Maternal smoking during pregnancy may be associated with low birth weight (LBW) in offspring and global risk estimates have not been summarized previously. We aimed to systematically explore evidence regarding maternal smoking and the LBW risk in offspring globally and examine possible causes of heterogeneity across relevant studies.
Comprehensive search of PubMed, Ovid Embase, Ovid Medline (R), and Web of science from inception until October 2021 was carried out. A random-effects meta-analysis was used to estimate the pooled odds ratio (OR) and corresponding 95% confidence interval (CI). Restricted cubic spline analysis with three knots was used to further examine the dose–response relationship.
Literature searches yielded 4940 articles, of which 53 met inclusion criteria (comprising 55 independent studies). Maternal smoking during pregnancy was significantly associated with the risk of LBW in offspring (OR = 1.89, 95% CI = 1.80–1.98). Furthermore, an obvious dose–response relationship between the amount of cigarettes daily smoked in pregnancy and the risk of LBW in offspring was observed. The results of subgroup analyses indicated that the risk of maternal smoking on LBW was larger in more recently conducted studies (P = 0.020) and longer period of active smoking during pregnancy (P = 0.002). No evidence of publication bias was found.
In summary, maternal smoking in pregnancy was significantly associated with a higher risk of LBW in offspring on a global scale. The risk of maternal smoking on infant LBW seems to be increasing over time, and was higher with longer smoking duration throughout pregnancy and more cigarettes smoked daily.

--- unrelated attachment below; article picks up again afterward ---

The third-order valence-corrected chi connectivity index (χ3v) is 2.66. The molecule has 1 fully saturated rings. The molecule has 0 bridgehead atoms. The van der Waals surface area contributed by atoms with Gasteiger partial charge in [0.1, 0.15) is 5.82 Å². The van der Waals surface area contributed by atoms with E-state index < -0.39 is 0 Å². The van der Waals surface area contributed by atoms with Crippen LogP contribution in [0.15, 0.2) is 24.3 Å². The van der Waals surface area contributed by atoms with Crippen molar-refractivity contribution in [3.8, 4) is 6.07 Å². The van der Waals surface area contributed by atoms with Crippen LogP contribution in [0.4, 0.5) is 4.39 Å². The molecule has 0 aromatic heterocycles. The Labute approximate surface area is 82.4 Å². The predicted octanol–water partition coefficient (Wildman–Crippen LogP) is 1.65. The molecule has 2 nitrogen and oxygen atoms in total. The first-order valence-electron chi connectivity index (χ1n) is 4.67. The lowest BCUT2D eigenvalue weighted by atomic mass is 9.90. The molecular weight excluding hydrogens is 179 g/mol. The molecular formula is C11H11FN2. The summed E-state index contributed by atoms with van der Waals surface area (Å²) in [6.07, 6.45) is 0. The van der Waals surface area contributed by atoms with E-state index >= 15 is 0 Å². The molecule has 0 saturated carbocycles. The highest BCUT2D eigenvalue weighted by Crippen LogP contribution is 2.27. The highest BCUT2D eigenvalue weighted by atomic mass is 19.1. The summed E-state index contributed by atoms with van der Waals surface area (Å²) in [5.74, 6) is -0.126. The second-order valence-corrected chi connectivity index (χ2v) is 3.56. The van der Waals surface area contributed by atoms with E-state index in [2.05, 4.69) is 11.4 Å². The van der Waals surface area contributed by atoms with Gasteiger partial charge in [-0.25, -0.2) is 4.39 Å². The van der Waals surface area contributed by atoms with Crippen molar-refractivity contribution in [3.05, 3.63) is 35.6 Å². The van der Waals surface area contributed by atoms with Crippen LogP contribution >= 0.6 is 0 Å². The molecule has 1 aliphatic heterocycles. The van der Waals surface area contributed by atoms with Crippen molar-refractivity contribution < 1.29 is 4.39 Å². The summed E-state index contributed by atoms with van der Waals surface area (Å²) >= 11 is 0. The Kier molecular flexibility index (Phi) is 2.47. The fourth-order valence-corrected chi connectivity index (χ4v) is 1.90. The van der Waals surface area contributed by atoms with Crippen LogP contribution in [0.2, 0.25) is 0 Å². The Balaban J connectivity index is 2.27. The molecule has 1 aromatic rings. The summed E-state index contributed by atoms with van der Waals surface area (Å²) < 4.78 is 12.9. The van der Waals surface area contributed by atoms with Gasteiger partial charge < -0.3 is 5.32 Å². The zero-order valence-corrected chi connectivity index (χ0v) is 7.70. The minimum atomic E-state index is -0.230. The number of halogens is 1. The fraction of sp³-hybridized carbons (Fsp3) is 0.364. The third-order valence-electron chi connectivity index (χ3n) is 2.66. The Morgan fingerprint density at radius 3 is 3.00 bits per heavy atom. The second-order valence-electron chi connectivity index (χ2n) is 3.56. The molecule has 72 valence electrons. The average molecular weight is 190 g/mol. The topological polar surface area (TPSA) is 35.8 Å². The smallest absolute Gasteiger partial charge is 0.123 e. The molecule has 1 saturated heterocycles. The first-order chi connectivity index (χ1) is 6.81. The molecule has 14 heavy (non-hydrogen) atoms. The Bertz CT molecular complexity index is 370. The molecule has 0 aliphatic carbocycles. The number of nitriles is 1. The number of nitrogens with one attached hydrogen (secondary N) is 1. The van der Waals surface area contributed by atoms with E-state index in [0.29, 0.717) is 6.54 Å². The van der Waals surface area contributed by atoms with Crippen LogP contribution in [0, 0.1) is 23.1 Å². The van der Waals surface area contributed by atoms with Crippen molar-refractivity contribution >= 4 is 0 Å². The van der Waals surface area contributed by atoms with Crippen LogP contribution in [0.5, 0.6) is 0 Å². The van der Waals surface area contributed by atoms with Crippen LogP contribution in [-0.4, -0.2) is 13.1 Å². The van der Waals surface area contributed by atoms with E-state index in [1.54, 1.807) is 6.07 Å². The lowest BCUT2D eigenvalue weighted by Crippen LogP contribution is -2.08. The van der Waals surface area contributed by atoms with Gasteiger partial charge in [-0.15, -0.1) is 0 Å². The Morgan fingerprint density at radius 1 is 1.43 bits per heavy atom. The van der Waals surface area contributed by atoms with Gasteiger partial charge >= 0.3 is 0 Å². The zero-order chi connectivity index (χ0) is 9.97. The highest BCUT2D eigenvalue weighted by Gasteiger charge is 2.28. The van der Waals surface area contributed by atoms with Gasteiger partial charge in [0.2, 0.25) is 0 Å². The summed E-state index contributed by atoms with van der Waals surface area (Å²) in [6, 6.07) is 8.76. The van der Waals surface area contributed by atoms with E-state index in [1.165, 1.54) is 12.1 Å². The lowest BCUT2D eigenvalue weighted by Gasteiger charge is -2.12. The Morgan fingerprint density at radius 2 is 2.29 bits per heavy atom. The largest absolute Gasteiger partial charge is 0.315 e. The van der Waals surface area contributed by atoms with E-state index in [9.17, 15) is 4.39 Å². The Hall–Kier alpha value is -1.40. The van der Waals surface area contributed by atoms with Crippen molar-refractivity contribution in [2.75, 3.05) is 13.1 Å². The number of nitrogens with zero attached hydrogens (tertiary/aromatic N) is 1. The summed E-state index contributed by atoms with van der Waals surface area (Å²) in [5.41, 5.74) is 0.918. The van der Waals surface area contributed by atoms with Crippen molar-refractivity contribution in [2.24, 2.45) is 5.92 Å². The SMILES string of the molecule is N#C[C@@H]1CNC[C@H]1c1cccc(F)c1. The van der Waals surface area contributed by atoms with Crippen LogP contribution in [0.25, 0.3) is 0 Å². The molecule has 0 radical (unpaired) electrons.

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Data availability statement
Studies used for meta-analysis are listed in Supplementary eTable 2.
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We thank all the authors of the studies included in our meta-analysis.
This study was funded by the by the National Social Science Foundation of China (Grant No. 18ZDA085).
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Di, HK., Gan, Y., Lu, K. et al. Maternal smoking status during pregnancy and low birth weight in offspring: systematic review and meta-analysis of 55 cohort studies published from 1986 to 2020. World J Pediatr 18, 176–185 (2022). https://doi.org/10.1007/s12519-021-00501-5
- Low birth weight
- Maternal smoking